Tax & Super Australia (TSA) says the Federal Budget’s simplification of the individual residency rules through a “bright line” test will significantly reduce the uncertainty when determining whether an individual is an Australian resident or not.
TSA’s tax counsel John Jeffreys said the test, recommended by the Board of Taxation, asks whether an individual has been in Australia for more than 183 days. “If the answer is, “yes”, then that person is a tax resident of Australia,” Mr Jeffreys said.
“This is much more straightforward than the decades old existing test, which states that a person is a resident of Australia if they reside in Australia. You have to read a lot of court decisions to work out what that term means,” Mr Jeffreys said. “Also, if the “resides” test is not applicable, you then have to determine, among other things, whether you intend to take up residence in Australia and whether you have a permanent place of abode outside Australia.”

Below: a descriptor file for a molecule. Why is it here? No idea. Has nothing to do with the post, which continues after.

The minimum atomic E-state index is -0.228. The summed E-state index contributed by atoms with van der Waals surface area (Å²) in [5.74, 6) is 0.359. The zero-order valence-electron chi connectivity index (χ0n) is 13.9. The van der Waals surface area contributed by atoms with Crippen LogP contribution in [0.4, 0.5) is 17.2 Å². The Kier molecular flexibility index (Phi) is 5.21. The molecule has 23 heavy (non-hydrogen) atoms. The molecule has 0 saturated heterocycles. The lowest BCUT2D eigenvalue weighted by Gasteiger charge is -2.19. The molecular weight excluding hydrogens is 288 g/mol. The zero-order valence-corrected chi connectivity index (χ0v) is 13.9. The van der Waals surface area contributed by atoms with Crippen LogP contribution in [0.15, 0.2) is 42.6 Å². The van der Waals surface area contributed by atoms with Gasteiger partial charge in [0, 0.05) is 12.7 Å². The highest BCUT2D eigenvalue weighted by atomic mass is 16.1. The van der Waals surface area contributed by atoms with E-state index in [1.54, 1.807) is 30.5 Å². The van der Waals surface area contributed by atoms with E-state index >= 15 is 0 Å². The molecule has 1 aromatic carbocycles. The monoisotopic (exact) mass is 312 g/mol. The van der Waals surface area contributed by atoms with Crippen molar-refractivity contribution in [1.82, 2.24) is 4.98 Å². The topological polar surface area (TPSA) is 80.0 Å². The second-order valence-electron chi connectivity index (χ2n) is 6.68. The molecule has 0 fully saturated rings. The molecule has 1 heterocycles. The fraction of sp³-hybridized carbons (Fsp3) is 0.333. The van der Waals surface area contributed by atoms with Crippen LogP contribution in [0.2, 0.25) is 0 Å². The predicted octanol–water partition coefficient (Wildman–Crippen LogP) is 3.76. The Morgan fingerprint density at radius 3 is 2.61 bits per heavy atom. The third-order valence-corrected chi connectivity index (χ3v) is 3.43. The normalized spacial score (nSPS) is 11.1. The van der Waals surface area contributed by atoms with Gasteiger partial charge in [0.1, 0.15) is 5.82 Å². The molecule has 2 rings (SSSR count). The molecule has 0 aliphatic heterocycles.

“Due to people travelling extensively around the world in modern times — with the exception of COVID-19 limiting recent travel — residency issues could be very difficult to determine.”
However, despite the simplification, Mr Jeffreys did note that there was still some room for interpretation in the new test. “Also, when Parliament puts those recommendations into legislation, it can often be the case that the legislation wording does not quite reflect what was intended, creating further interpretative difficulties.”
The change is set to come into effect from the first income year after the legislation’s Royal Assent. “Residency rules are a fundamental part of the tax system, so we’d expect a long and detailed consultation. This means the rules may not come into effect until 1 July 2023, or even later.”
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